An emission (or spectrum) curve has a relatively high value in a wavelength band when a given wavelength band, preferably between 1525 and 1560 nm, shows an emission of a value exceeding the emission outside the band to enable the amplification of a signal in the wavelength band. Such a zone is identified as the zone included between two end values, at which the emission is 3 dB lower than that at a wavelength included in the interval or band (preferably in a practically constant zone of the interval). In actual fact, such a band corresponds to that at which useful amplification can be carried out.
Emission peak is intended to mean an emission in a wavelength range which is greatly higher than in the spectrum zones outside such a range, so that different behaviors occur with respect to signals fed to the fiber at wavelengths within and outside this range. Important gain difference is intended to mean, for example, a difference higher than 2 dB between the most favored wavelength and the less favored wavelength in the band (at an input power equal to or lower than -20 dBm).
Local depressions of the emission curve is intended to mean a wavelength range within the band at which there is a secondary emission minimum, of a lower value than the emission value at either limit of the range and of a lower value by a predetermined amount than the maximum emission values in the contiguous wavelength ranges (in particular both the main emission peak of erbium, at wavelengths lower than the depression ones, and the secondary emission peak at higher wavelengths). For the purpose of the present invention, values of the predetermined depression amount which are higher than 0.5 dB and, more particularly, higher than 1 dB give noticeable effects.
It has been also found that, in a line amplifier used in a system provided with several cascade amplifiers, the use of a notch filter, while capable of restricting the intensity of the main emission peak by generating a substantially flat gain curve for the individual amplifiers, does not enable the above described phenomenon to be avoided. In fact, a notch filter, in a configuration involving several cascade amplifiers is deemed to constitute an attenuating element in the band zone at low wavelengths where it is centered. The effect inevitably extends to the depression zone of the emission curve. The attenuation effect arises in addition to the above described saturation phenomenon and generates a further penalization for a signal at a wavelength in such a depression or local minimum. The use of equivalent filter means adapted to attenuate or otherwise restrain the emission at the main peak, such as described in the above mentioned EP 426,222 for example, is deemed not to lead to important differences in performance.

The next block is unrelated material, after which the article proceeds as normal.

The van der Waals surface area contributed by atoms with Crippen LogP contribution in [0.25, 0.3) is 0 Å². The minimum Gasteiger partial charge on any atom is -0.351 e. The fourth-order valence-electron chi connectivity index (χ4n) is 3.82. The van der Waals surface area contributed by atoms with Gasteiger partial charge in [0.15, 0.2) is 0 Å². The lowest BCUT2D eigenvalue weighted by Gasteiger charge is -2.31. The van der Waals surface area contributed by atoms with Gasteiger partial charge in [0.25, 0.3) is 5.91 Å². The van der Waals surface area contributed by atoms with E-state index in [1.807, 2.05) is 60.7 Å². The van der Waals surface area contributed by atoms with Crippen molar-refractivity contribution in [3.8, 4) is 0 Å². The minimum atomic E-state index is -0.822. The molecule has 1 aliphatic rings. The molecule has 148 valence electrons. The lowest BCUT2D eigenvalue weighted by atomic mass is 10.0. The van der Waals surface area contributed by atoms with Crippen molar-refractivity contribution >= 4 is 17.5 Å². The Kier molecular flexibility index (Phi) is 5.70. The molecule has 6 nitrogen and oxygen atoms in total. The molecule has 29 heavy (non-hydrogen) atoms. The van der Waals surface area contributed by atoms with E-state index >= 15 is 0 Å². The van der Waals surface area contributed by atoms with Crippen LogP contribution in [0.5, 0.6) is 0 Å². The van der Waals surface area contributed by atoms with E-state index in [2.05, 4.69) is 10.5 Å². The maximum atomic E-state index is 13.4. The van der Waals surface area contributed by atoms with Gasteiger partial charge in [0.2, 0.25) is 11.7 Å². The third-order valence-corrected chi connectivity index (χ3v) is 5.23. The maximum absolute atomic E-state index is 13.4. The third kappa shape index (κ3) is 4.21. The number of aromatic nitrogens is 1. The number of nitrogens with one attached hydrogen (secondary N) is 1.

For purposes of the present invention, the lanthanum content in the fiber core is preferentially higher than 0.1% by mole and the germanium content is higher than 5% by mole. The Ge/La ratio is preferably maintained at 50 and at all events included between 10 and 100. The presence of lanthanum in the fiber core enables a greater incorporation of germanium and alumina into the fiber, so that a high numerical aperture (higher than 0.18 and preferably at least equal to 0.2) is achieved, which brings about important advantages in terms of amplification efficiency and a more constant response in the band. The presence of lanthanum, in addition, enables the erbium content in the fiber to be increased without giving rise to clustering phenomena. The erbium content may be included between 20 and 5000 ppm, or more preferably between 100 and 1000 ppm.
While described in detail with reference to the use in line amplifiers, the fibers in accordance with the present invention can conveniently also be employed in a preamplifier. Such an amplifier is preferably sized for receiving a signal of very low intensity (-50 dBm for example) and amplifying it before it is sent to a receiving device. In addition it is noted that, while optical two-stage amplifiers have been described which use two successive and separately pumped portions of active fiber, in accordance with the present invention single-stage amplifiers may also be made, for example following the construction diagrams shown in the aforementioned EP 426,222 and EP 439,867 patents and amplifiers different in type from each other, for example mono-stage and two-stage amplifiers, can be used together in one and the same connection.
In addition, for specific requirements, in two-stage amplifiers it is possible that only one of them be made with the fiber of the present invention.